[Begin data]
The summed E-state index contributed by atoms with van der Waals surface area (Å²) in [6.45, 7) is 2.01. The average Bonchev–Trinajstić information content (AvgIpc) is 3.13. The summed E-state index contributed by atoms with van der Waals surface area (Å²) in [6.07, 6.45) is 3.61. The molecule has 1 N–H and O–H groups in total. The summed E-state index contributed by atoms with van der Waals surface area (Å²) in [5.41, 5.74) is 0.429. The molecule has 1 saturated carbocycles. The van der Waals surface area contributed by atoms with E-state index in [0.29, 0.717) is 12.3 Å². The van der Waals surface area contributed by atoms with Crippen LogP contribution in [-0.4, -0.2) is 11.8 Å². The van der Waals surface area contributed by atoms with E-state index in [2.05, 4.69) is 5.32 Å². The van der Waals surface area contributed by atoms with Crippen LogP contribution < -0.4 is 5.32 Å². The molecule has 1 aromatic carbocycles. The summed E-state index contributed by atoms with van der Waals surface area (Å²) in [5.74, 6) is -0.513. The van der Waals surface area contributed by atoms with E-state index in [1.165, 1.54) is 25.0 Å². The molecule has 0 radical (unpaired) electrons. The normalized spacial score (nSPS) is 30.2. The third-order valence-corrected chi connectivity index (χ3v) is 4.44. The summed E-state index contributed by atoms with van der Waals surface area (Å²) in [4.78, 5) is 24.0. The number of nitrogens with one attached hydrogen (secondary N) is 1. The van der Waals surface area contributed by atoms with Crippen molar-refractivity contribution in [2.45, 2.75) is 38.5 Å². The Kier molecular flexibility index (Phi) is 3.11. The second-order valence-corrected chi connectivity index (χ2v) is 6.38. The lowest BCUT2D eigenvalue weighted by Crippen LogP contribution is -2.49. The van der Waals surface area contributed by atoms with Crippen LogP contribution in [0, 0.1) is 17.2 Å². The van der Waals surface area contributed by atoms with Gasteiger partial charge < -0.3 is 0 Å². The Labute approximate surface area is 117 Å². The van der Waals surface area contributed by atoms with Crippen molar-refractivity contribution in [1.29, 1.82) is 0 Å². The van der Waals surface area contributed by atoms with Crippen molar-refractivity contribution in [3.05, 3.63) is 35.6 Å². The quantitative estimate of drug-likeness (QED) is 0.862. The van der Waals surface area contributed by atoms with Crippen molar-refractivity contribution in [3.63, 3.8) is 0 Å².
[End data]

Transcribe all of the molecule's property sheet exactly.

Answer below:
The summed E-state index contributed by atoms with van der Waals surface area (Å²) in [6.45, 7) is 2.01. The average Bonchev–Trinajstić information content (AvgIpc) is 3.13. The summed E-state index contributed by atoms with van der Waals surface area (Å²) in [6.07, 6.45) is 3.61. The molecule has 1 N–H and O–H groups in total. The summed E-state index contributed by atoms with van der Waals surface area (Å²) in [5.41, 5.74) is 0.429. The molecule has 1 saturated carbocycles. The van der Waals surface area contributed by atoms with E-state index in [0.29, 0.717) is 12.3 Å². The van der Waals surface area contributed by atoms with Crippen LogP contribution in [-0.4, -0.2) is 11.8 Å². The van der Waals surface area contributed by atoms with E-state index in [2.05, 4.69) is 5.32 Å². The van der Waals surface area contributed by atoms with Crippen LogP contribution < -0.4 is 5.32 Å². The molecule has 1 aromatic carbocycles. The summed E-state index contributed by atoms with van der Waals surface area (Å²) in [5.74, 6) is -0.513. The van der Waals surface area contributed by atoms with E-state index in [1.165, 1.54) is 25.0 Å². The molecule has 0 radical (unpaired) electrons. The normalized spacial score (nSPS) is 30.2. The third-order valence-corrected chi connectivity index (χ3v) is 4.44. The summed E-state index contributed by atoms with van der Waals surface area (Å²) in [4.78, 5) is 24.0. The number of nitrogens with one attached hydrogen (secondary N) is 1. The van der Waals surface area contributed by atoms with Crippen molar-refractivity contribution in [2.45, 2.75) is 38.5 Å². The Kier molecular flexibility index (Phi) is 3.11. The second-order valence-corrected chi connectivity index (χ2v) is 6.38. The lowest BCUT2D eigenvalue weighted by Crippen LogP contribution is -2.49. The van der Waals surface area contributed by atoms with Crippen LogP contribution in [0, 0.1) is 17.2 Å². The van der Waals surface area contributed by atoms with Gasteiger partial charge < -0.3 is 0 Å². The Labute approximate surface area is 117 Å². The van der Waals surface area contributed by atoms with Crippen molar-refractivity contribution in [1.29, 1.82) is 0 Å². The van der Waals surface area contributed by atoms with Crippen molar-refractivity contribution in [3.05, 3.63) is 35.6 Å². The quantitative estimate of drug-likeness (QED) is 0.862. The van der Waals surface area contributed by atoms with Crippen molar-refractivity contribution in [3.63, 3.8) is 0 Å².